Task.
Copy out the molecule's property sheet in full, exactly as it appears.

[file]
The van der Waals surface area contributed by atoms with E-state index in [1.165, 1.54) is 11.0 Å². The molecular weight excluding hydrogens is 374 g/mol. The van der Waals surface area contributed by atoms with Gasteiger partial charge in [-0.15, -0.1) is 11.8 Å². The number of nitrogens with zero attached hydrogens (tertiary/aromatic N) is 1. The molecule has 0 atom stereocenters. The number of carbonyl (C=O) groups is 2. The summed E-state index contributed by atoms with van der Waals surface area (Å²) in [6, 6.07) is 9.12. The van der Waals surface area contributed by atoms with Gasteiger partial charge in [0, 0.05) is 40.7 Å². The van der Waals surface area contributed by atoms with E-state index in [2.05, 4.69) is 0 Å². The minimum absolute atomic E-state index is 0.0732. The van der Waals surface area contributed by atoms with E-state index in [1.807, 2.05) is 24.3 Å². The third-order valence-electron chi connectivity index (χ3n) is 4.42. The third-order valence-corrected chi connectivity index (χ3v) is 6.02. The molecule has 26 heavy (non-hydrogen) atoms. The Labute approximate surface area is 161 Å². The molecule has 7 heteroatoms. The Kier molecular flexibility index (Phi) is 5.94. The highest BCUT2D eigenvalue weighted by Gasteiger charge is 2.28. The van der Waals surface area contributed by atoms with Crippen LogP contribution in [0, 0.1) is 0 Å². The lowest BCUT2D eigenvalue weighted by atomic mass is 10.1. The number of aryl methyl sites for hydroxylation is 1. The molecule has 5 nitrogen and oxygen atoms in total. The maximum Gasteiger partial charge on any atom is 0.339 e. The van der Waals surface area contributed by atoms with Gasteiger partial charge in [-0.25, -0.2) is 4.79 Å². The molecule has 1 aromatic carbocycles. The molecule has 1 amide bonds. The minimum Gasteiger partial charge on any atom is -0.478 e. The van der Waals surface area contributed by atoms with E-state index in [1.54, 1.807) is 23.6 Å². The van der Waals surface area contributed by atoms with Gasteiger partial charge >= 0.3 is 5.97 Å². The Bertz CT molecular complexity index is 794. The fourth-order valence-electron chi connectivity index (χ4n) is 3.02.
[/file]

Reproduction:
The van der Waals surface area contributed by atoms with E-state index in [1.165, 1.54) is 11.0 Å². The molecular weight excluding hydrogens is 374 g/mol. The van der Waals surface area contributed by atoms with Gasteiger partial charge in [-0.15, -0.1) is 11.8 Å². The number of nitrogens with zero attached hydrogens (tertiary/aromatic N) is 1. The molecule has 0 atom stereocenters. The number of carbonyl (C=O) groups is 2. The summed E-state index contributed by atoms with van der Waals surface area (Å²) in [6, 6.07) is 9.12. The van der Waals surface area contributed by atoms with Gasteiger partial charge in [0, 0.05) is 40.7 Å². The van der Waals surface area contributed by atoms with E-state index in [2.05, 4.69) is 0 Å². The minimum absolute atomic E-state index is 0.0732. The van der Waals surface area contributed by atoms with E-state index in [1.807, 2.05) is 24.3 Å². The third-order valence-electron chi connectivity index (χ3n) is 4.42. The third-order valence-corrected chi connectivity index (χ3v) is 6.02. The molecule has 26 heavy (non-hydrogen) atoms. The Labute approximate surface area is 161 Å². The molecule has 7 heteroatoms. The Kier molecular flexibility index (Phi) is 5.94. The highest BCUT2D eigenvalue weighted by Gasteiger charge is 2.28. The van der Waals surface area contributed by atoms with Crippen LogP contribution in [0, 0.1) is 0 Å². The lowest BCUT2D eigenvalue weighted by atomic mass is 10.1. The number of aryl methyl sites for hydroxylation is 1. The molecule has 5 nitrogen and oxygen atoms in total. The maximum Gasteiger partial charge on any atom is 0.339 e. The van der Waals surface area contributed by atoms with Gasteiger partial charge in [-0.25, -0.2) is 4.79 Å². The molecule has 1 aromatic carbocycles. The molecule has 1 amide bonds. The minimum Gasteiger partial charge on any atom is -0.478 e. The van der Waals surface area contributed by atoms with E-state index in [1.54, 1.807) is 23.6 Å². The van der Waals surface area contributed by atoms with Gasteiger partial charge >= 0.3 is 5.97 Å². The Bertz CT molecular complexity index is 794. The fourth-order valence-electron chi connectivity index (χ4n) is 3.02.